Home Atlanta Press Releases 2009 Former Fugitive Marijuana Grower Sentenced to Life in Prison
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Former Fugitive Marijuana Grower Sentenced to Life in Prison

U.S. Attorney’s Office March 12, 2009
  • Northern District of Georgia (404) 581-6000

GAINESVILLE, GA—ANDREW N. COX, 45, formerly of Blairsville, Georgia, was sentenced today by Senior United States District Judge William C. O’Kelley to serve life in prison on charges of conspiring to manufacture and attempt to manufacture marijuana in and around the Chattahoochee National Forest in north Georgia in the spring of 2004.

United States Attorney David E. Nahmias said of today’s sentence, “This defendant was a twice-convicted drug trafficker who has now received his third and final strike. His life sentence is just punishment for a career in the illegal drug trade, which most recently led him to exploit and degrade national forest land. He will have no more chances to poison our communities with illegal drugs, and his sentence should send a message that our national forests are not a safe haven for crime. The U.S. Forest Service is to be commended for its hard work in this difficult prosecution, made even more challenging by the passage of time while this defendant was a fugitive.”

“On behalf of the U.S. Forest Service, Law Enforcement & Investigations, I would like to thank the U.S. Attorney's Office and our partners in law enforcement for their efforts in bringing this five-year-old case to a close. This case exemplifies our continuing effort to ensure our National Forests are safe for our public,” said Steven F. Ruppert, Special Agent in Charge, USDA - Forest Service, Southern Region.

COX was sentenced to federal prison for life. There is no parole in the federal justice system. COX was convicted of these charges on November 18, 2008, after a nearly four-day jury trial.

Although the charges ordinarily carry a mandatory minimum sentence of ten years in prison, COX was subjected to an enhanced mandatory minimum sentence of life in prison because he had two prior felony convictions for drug trafficking—a 1991 conviction in state court in Indian River County, Florida, and a 2000 federal conviction in the Middle District of Georgia.

According to United States Attorney Nahmias and the information presented in court: Beginning in early 2004 and continuing through July 2004, COX entered into a marijuana manufacturing conspiracy with three other men, JOSE QUEZADASFIERROS, PACIANO VARGAS-HERNANDEZ, and MAYOLO VARGASVILLENUEVA. COX hired the three men to plant and cultivate marijuana on private and U.S. Forest Service property using a landscaping company as a front, and using private property owned by COX’s father as a staging area to begin growing seedlings in hundreds of plastic starter cups. The co-conspirators then prepared three marijuana grow sites on private and public land, destroying underbrush and trees to do so, and transplanted the seedlings into the forest. During their investigation U.S. Forest Service agents discovered 724 seedlings in the yard of COX’s father's property and an additional 594 plants at three separate grow sites in the adjacent forest, ranging in maturity from three to four inches to 4 ½ feet tall, for a total of 1,318 plants. COX was originally indicted for the offense on January 11, 2005, but fled after he was indicted and remained a federal fugitive until he was captured in Casa Grande, Arizona more than three years later, on February 13, 2008.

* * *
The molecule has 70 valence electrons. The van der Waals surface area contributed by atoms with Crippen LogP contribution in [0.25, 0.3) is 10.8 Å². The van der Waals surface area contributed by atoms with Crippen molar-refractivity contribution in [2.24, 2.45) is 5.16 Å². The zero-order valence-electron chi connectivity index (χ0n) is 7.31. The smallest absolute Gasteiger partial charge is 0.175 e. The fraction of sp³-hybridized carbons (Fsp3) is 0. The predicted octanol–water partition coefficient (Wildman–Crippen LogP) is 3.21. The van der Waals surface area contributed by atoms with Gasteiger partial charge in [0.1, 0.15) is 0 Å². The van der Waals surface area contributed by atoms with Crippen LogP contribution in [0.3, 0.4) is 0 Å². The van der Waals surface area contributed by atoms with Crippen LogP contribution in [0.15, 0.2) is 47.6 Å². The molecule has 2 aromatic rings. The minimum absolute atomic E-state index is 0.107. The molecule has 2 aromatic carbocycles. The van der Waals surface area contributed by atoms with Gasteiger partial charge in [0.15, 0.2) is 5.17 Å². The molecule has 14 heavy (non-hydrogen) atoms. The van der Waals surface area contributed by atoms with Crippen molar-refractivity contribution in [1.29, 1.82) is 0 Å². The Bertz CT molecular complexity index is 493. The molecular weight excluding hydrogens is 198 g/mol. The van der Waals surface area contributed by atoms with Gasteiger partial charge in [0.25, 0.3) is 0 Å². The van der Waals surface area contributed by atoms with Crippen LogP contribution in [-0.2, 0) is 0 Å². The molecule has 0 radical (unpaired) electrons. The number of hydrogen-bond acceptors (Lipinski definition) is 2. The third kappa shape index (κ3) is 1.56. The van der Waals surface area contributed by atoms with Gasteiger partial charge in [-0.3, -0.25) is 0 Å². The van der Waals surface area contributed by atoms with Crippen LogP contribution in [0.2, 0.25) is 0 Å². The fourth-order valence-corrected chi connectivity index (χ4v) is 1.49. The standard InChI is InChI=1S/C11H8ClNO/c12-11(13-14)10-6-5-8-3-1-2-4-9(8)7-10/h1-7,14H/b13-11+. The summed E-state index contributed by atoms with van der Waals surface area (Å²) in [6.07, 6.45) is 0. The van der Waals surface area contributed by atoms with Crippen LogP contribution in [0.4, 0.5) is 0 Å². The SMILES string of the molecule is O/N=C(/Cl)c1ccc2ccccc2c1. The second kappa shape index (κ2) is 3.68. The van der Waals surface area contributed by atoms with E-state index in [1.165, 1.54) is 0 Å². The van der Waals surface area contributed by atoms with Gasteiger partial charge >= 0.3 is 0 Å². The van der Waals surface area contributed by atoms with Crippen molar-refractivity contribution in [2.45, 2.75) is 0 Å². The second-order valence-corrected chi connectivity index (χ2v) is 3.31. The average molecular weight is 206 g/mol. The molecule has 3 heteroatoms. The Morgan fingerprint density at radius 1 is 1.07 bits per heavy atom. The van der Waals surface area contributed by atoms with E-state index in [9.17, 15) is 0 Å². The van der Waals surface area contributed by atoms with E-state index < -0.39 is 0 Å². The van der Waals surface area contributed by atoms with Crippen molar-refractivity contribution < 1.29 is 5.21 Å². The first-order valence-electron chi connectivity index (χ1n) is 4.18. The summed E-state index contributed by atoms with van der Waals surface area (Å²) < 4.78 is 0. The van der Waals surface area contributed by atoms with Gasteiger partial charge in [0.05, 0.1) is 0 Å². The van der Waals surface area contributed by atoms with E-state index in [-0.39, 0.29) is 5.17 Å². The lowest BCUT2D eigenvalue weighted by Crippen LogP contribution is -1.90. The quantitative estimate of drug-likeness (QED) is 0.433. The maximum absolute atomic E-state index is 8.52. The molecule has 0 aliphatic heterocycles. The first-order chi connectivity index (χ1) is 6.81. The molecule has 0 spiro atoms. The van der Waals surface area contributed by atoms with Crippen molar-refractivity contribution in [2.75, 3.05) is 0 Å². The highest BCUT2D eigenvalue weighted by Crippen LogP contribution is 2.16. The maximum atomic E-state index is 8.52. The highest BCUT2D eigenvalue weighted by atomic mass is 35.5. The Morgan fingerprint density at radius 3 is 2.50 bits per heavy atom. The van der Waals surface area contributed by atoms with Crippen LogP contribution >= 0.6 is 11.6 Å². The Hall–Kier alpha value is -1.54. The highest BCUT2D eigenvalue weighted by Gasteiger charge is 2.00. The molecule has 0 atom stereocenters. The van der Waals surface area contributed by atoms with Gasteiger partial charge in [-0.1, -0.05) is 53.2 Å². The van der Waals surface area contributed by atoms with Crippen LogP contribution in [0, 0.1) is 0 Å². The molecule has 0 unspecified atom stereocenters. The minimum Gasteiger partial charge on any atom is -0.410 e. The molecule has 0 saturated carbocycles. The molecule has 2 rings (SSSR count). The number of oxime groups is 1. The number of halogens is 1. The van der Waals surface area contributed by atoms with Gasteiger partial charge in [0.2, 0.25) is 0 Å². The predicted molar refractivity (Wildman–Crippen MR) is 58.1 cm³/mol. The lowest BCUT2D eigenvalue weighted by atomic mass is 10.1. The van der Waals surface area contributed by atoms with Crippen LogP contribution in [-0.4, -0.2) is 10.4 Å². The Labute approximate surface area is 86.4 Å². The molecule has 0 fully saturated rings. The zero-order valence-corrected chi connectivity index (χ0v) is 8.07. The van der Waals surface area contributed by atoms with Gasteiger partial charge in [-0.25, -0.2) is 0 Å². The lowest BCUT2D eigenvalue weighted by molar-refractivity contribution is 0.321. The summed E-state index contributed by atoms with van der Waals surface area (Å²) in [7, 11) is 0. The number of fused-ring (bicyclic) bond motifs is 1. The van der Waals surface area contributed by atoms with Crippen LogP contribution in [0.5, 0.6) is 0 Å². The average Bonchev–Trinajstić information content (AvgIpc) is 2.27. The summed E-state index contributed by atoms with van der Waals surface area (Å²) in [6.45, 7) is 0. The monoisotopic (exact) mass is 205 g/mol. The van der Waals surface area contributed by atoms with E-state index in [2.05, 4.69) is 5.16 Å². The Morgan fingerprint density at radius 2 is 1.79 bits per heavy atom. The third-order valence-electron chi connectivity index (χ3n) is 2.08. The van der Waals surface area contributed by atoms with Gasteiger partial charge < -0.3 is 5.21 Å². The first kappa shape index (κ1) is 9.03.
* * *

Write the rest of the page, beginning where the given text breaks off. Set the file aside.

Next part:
The co-conspirators—QUEZADAS-FIERROS, VARGAS-HERNANDEZ, and VARGAS-VILLENUEVA—were indicted and pleaded guilty to related charges in 2004 and 2006. QUEZADAS-FIERROS was sentenced to three years in federal prison; VARGAS-HERNANDEZ was sentenced to two years in federal prison; and VARGAS-VILLENUEVA was sentenced to five years and six months in federal prison.

The U.S. Attorney’s Office in Atlanta recommends parents and children learn about the dangers of drugs at the following website: www.justthinktwice.com.

This case was investigated by the United States Forest Service, the Federal Bureau of Investigation, and the United States Marshals Service. Assistance in this case has also been provided by the Georgia National Guard and the (Georgia) Governor’s Drug Task Force.

Assistant United States Attorney David M. Chaiken prosecuted the case.

For further information please contact David E. Nahmias (pronounced NAH-me-us), United States Attorney or Charysse L. Alexander, Executive Assistant United States Attorney, through Patrick Crosby, Public Affairs Officer, U.S. Attorney's Office, at (404) 581-6016. The Internet address for the HomePage for the U.S. Attorney's Office for the Northern District of Georgia is www.usdoj.gov/usao/gan.

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